I?d been a WBAI listener since 1966 and actually heard Paul Gorman play the Carlin routine on the air. I was amazed at what I heard, couldn?t believe he would take the chance. At the same time, I felt a kind of pride that I was in some revolutionary moment (even though I was “only” a listener). I was 28 when I heard the routine played on the air, and the Sixties, with WBAI at its genius, silly, culture-changing center, still carried some leftover power to transform?
That was 35 years ago? Many revolutions, (cultural and personal), have come and gone since then. I?ve had jobs, been married, had kids, gotten older and, intermittently, a little wiser?and I understand that my surge of elation on hearing the routine was many things; among them a real thrill at the expression of true free speech and also, a kind of left over teen-age “fuck you” from The Sixties.
Often, if you look at history, what was a perfect and urgently needed expression or deed at a certain time?later turned out to lead to something as chaotic and destructive as the thing it shattered or replaced.
Here?s George, doing this beautiful, revolutionary commentary on ?dirty? words and the restrictions and hypocrisy of society. Just hearing it was so liberating? And over time, the word decency barrier has more or less dissapeared. Not that network TV and regular radio stations aren?t still bound by the old rules?but even that is cracking apart with the relentless assault from cable TV, the internet, even Satellite radio where I now make my on-air home at Sirius.
But, now, long after the liberation, we have devolved into a world of constant profanity and pornography? Now we have cursing and insults and violence every minute, everywhere; words and images used like weapons in all public places– surrounding us so much that they seem to have desensitized us utterly; so much that Americans can hardly tell the difference between common sense or lunacy; simple, civil decency or blunt transgression on another person or society?s heart and soul.
And yet, and yet? those are words and images; the ultimate obscenities still lie in the great misuse of power, the perversion and criminal indifference exercised at the highest levels of government and business (is there a difference?). And what do we have but free speech to combat these people? ?Great work, Brownie.? ?Mission Accomplished!.? “Compassionate conservative.”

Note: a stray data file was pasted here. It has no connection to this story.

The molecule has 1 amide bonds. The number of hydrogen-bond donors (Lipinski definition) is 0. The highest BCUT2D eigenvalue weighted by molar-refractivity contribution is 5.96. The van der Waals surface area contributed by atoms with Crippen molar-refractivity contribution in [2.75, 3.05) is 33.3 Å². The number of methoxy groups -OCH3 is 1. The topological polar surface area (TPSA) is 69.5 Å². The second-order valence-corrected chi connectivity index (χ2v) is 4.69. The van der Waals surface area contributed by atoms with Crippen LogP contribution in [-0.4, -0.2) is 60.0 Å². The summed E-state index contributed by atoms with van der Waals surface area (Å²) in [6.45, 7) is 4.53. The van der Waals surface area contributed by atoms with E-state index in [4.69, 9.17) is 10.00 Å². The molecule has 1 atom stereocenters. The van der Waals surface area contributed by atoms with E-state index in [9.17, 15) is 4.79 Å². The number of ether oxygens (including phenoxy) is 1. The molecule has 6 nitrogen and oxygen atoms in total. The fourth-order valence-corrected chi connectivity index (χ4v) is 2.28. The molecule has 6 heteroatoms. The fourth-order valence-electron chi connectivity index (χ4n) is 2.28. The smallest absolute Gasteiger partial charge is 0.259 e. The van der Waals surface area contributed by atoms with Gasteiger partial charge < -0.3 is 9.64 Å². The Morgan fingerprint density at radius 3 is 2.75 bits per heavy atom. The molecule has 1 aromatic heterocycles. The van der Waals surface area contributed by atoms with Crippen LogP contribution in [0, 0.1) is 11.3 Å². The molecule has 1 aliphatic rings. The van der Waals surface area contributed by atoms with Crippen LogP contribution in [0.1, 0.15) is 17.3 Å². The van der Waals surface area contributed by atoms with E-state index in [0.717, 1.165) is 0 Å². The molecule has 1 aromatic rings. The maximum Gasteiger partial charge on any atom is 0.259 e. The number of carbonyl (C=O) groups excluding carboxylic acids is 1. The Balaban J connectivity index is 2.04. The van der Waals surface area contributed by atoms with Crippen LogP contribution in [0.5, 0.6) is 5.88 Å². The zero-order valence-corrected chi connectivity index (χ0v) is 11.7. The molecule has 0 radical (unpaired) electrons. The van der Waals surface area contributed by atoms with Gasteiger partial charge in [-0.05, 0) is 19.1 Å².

Now there’s some real 24 karat, pure obscenity.
In the end, though, as an old WBAI free-speecher, and despite the degeneration of language and society in general, I still feel a reverence for the audacity of George’s routine (aside from the fact that it was brilliant, funny and touching as well).
By the time the Supreme Court decided the case against Pacifica and WBAI?not to mention Free Speech, I was already the Assistant Manager of WBAI. We were always proud of our relationship to George?He even did a benefit concert for WBAI right after the decision at the Beacon Theater in Manhattan. So, my personal connection?
So much of what has followed on radio and television (think of the great works of genius that have appeared on HBO over the years?The Sopranos, Deadwood, The Wire, Angels in America, etc.) that had or has any real value, owes something to George and his bravery in art.
I know, just for myself, part of feeling free enough to do all the stories I did on WBAI for decades?was partially because George did that routine and Paul Gorman played it on the air.
George Carlin? Bless you, my good man… Rest in Peace. And I hope all the cocksucking mother-fuckers that continue to try to impose their own fears and hatred on the rest of us, keep losing ground because of what you did for all of us.
– Mike Feder (New York City – June 26, 2008)